Wat Phra Si Sanphet is 700 years old and is located on Sri Sanphet road and is open from 8 am to 6 pm daily and is known as the largest temple in the city 🧐 The temple is also known for its row of chedis. The temple is housed in the former grounds of a royal palace and once housed a 16-meter-tall Buddha that had 340 kg of gold until the Burmese stole it back in the 1700s 👓. The ruins of this temple are fascinating, and with an entry price of 50 THB, it’s a bargain.
Ayutthaya Area: 14.84 km²
Population: 52,952 (2014)
Province: Phra Nakhon Si Ayutthaya
GPS Location: 14.328841, 100.546754
This famous temple is the home to a 42-meter-high, 8 meters wide reclining Buddha statue that offers one of the most impressive sights in the city. The temple is located in the Pratu Chai sub-district and is a must-visit temple complex 🎓
As we mentioned before, the Ayutthaya Historical Park is a UNESCO World Heritage site 🎓 and is home to 67 temples and ruins. It was once the epicenter of the Siamese capital city and is still uber-impressive today with its expansive ruins and mesmerizing architecture 🧐 If you are a history buff, this is the ultimate place to visit in Ayutthaya.
When you are in Ayutthaya visit the stunning Wat Phra Mahthat temple that is famously home to a colossal stone Buddha head 👓. A perfect place for a photo opportunity. The eerie feeling at this temple with its ancient ruins takes you back to a bygone age and offers some amazing photo opportunities.
There are so many places to see and things to do in Ayutthaya. Aside from the numerous temples, if you are looking to visit a museum 🧐, make sure you visit the Ayutthaya Historical Study Centre, Baan Hollanda, and Chantharakasem National Museum. If you are looking to explore the ancient city’s markets, you must visit Chao Phrom Market. Chao Phrom Market is located near the Pasak River 📎 on U-Thong Rd and is home to lots of night market options.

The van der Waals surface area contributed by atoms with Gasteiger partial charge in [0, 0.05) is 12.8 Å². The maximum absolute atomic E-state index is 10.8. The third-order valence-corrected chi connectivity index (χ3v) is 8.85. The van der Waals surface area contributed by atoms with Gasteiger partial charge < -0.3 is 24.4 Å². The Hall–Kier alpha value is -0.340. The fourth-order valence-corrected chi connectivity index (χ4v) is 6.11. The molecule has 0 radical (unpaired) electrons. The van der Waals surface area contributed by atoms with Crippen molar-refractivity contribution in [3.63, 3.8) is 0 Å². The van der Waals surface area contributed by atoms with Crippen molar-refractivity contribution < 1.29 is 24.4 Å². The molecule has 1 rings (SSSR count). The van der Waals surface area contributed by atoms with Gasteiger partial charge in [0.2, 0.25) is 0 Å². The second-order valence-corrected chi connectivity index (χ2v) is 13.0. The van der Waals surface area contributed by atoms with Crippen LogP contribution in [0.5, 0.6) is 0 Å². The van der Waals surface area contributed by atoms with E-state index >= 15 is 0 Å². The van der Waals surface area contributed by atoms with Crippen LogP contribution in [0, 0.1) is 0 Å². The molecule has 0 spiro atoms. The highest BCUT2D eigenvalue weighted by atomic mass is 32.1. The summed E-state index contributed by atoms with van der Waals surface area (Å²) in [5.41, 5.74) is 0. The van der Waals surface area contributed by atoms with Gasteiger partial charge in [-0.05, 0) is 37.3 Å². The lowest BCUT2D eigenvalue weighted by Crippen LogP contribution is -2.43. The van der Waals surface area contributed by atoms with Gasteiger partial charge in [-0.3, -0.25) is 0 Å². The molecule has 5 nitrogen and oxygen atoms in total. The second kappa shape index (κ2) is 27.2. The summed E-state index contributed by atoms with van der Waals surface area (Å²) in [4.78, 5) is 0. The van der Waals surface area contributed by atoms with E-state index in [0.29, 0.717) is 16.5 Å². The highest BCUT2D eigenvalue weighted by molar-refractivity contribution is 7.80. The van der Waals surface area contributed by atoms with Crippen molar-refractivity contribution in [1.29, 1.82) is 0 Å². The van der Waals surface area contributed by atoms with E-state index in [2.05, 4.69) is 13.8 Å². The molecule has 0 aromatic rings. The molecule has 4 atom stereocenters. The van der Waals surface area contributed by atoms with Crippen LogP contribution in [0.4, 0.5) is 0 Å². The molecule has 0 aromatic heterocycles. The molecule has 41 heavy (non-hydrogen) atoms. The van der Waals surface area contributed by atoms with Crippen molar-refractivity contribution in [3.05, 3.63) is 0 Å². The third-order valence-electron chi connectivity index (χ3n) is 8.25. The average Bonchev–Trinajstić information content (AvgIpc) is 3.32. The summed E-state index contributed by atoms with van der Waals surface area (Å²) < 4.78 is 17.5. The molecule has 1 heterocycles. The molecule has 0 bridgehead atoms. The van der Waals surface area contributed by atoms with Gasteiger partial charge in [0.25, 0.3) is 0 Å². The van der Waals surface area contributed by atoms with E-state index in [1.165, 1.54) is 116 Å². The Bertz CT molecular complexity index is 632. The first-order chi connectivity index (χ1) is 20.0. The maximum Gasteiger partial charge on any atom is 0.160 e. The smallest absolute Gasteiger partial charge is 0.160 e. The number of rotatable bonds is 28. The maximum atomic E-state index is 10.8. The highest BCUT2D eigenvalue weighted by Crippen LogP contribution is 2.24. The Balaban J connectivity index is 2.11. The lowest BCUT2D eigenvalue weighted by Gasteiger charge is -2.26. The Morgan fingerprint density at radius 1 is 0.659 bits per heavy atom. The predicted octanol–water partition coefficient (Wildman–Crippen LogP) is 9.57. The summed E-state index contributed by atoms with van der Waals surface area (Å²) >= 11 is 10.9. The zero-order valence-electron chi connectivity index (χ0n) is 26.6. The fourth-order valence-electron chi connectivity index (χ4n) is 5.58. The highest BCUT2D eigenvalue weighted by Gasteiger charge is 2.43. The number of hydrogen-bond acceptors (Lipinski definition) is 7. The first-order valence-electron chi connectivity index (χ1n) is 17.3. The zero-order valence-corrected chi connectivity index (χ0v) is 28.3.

If you are looking for something a little more touristy, then visit the Ayothaya floating market. Another popular place for tourists in Ayutthaya is the Elephantstay attraction that is a non-profit elephant village 💯 that offers an exciting way to interact with those majestic beasts.
If you are looking for a cheap and friendly way to get around Ayutthaya while you are here, tuk-tuks and taxis are the usual modes of transportation 🧐 One of the best ways to explore the city is by bicycle. You can rent bikes throughout the city for as little as 40 to 50 THB per day, and if you are on a budget or have a real adventurer’s spirit, renting out a bicycle is the ideal choice 👓
Ayutthaya is one of the most ancient and vital places in Thailand in terms of history and culture. It is essential while you are here that you explore everything the city has to offer 🧐 From temples to markets and lots of museums, Ayutthaya is a living and breathing history lesson, and if you are into archaeological ruins, you will have a great time.
: the junction of two rivers of approximately equal width or an act or process of merging
: a person who is very interested in arts, music, and theatre
: Chedi is an alternative term for a Buddhist stupa, mainly used in Thailand. A stupa is a mound-like or hemispherical structure containing relics that is used as a place of meditation.
: to capture the complete attention of someone.
: a three-wheeled motorized vehicle used as a taxi in Thailand.